- The Washington Times - Friday, May 31, 2002

A federal jury in California has found that Riverside County violated the constitutional rights of a pro-life nurse who refused to dispense "morning-after" pills to end pregnancies and was quickly fired from her job.
The jury concluded that the county abridged the rights of free speech and religious freedom of Michelle Diaz, 28, of Riverside, and it awarded her $47,000. The amount included $19,000 in back pay and $28,000 for "emotional damages."
"This is a tremendous victory for our client and for all pro-life people in the health care field, who want to do their jobs without violating their consciences and religious beliefs," said Francis J. Manion, senior counsel for the American Center of Law & Justice, which represented the plaintiff in the case.
"The verdict sends a very clear message that conscience rights of employees must be respected by employers everywhere," Mr. Manion, who tried the case last week in the U.S. District Court in Riverside, added.
However, Ray Smith. spokesman for the Riverside County government, said yesterday the county intends to ask the U.S. District Court to set aside the verdict and grant a new trial. "We feel the evidence presented does not substantiate the verdict," he said in a telephone interview.
Ms. Diaz had worked at the Riverside Neighborhood Health Center six months when she was fired in June 1999 after talking to the media about her refusal to give patients high doses of a birth-control pill that converted the contraceptive to a "morning after" pill.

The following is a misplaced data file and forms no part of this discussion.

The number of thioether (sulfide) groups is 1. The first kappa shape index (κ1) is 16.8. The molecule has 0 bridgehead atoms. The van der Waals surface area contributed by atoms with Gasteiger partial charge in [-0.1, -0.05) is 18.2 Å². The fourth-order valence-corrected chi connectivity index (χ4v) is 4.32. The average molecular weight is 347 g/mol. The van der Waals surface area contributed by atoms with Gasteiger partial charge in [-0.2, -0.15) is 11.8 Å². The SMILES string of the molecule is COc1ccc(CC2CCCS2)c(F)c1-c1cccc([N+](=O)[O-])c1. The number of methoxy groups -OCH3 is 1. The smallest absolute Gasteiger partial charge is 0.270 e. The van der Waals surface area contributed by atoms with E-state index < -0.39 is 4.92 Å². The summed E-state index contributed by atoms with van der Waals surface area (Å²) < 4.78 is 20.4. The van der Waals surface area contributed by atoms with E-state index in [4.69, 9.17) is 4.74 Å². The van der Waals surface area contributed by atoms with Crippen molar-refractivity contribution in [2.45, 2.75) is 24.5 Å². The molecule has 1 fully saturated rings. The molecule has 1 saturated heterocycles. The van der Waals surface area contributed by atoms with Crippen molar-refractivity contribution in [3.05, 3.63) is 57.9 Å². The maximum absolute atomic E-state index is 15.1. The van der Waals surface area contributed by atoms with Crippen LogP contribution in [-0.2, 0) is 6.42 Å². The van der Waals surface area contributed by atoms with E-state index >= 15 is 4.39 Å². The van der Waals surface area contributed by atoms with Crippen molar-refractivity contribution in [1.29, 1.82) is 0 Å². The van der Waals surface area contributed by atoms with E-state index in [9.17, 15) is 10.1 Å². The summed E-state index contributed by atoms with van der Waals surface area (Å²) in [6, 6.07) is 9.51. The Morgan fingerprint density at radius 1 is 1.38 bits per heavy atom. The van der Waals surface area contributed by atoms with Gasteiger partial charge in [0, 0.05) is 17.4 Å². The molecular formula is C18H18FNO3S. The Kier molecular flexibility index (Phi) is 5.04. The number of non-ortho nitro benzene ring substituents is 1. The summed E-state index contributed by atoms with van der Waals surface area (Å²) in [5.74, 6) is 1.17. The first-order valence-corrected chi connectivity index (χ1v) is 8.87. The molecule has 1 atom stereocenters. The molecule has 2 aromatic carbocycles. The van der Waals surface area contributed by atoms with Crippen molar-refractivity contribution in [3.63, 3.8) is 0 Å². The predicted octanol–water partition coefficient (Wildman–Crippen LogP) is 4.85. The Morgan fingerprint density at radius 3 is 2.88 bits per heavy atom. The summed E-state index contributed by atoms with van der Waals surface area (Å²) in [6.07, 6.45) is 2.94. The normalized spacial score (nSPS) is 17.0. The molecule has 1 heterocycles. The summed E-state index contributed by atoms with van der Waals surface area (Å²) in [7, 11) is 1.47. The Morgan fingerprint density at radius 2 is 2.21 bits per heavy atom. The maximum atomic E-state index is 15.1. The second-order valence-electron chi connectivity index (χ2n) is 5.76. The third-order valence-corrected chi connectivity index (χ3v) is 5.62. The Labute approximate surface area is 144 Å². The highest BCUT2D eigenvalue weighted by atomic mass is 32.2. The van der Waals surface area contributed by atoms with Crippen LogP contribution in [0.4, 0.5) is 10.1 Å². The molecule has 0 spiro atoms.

"Michelle drew the line at fertilization," Mr. Manion said in a telephone interview. He said the "morning-after" pill she refused to dispense to patients "was designed to prevent implantation of a fertilized egg in the uterus."
To Ms. Diaz, a mother of three, that was tantamount to abortion, he said.
Mr. Manion said Ms. Diaz was one of four nurses working at the health clinic at that time who objected to its policy of requiring the handing out of "morning-after" pills to anyone who requested them. Two of the nurses resigned, and a third, who was out of the country at the time Ms. Diaz was terminated, was later transferred to another position.
The Virginia-based ACLJ, a nonprofit public-interest law firm that handles cases involving constitutional issues, filed suit against the county health center in December 2000 on Ms. Diaz's behalf.
During the four-day trial last week, attorneys representing the county kept insisting Ms. Diaz was terminated because of dissatisfaction with her job performance. Mr. Manion said the county lawyers said Ms. Diaz had been "intimidating" some temporary nurses who worked at the center, purportedly telling them they would have to perform abortions.
"But Michelle did not say that. And we brought two of those nurses into the courtroom, and they both said she did not say that so the county's story was totally" destroyed, Mr. Manion said.
Bruce Disenhouse, who represented the county in the trial, could not be reached for comment yesterday.
Family planning advocates say they believe the ruling could set a dangerous precedent if it means the rights of a nurse working at a tax-funded reproductive health clinic are put ahead of those of a patient.
In addition to finding that the county infringed on Ms. Diaz's freedom of speech and religion, the federal jury of five women and three men also ruled the jurisdiction did not reasonably accommodate her religious beliefs.
As for Ms. Diaz, Mr. Manion said she is employed today as a "charge nurse" at a hospital in the Riverside area.

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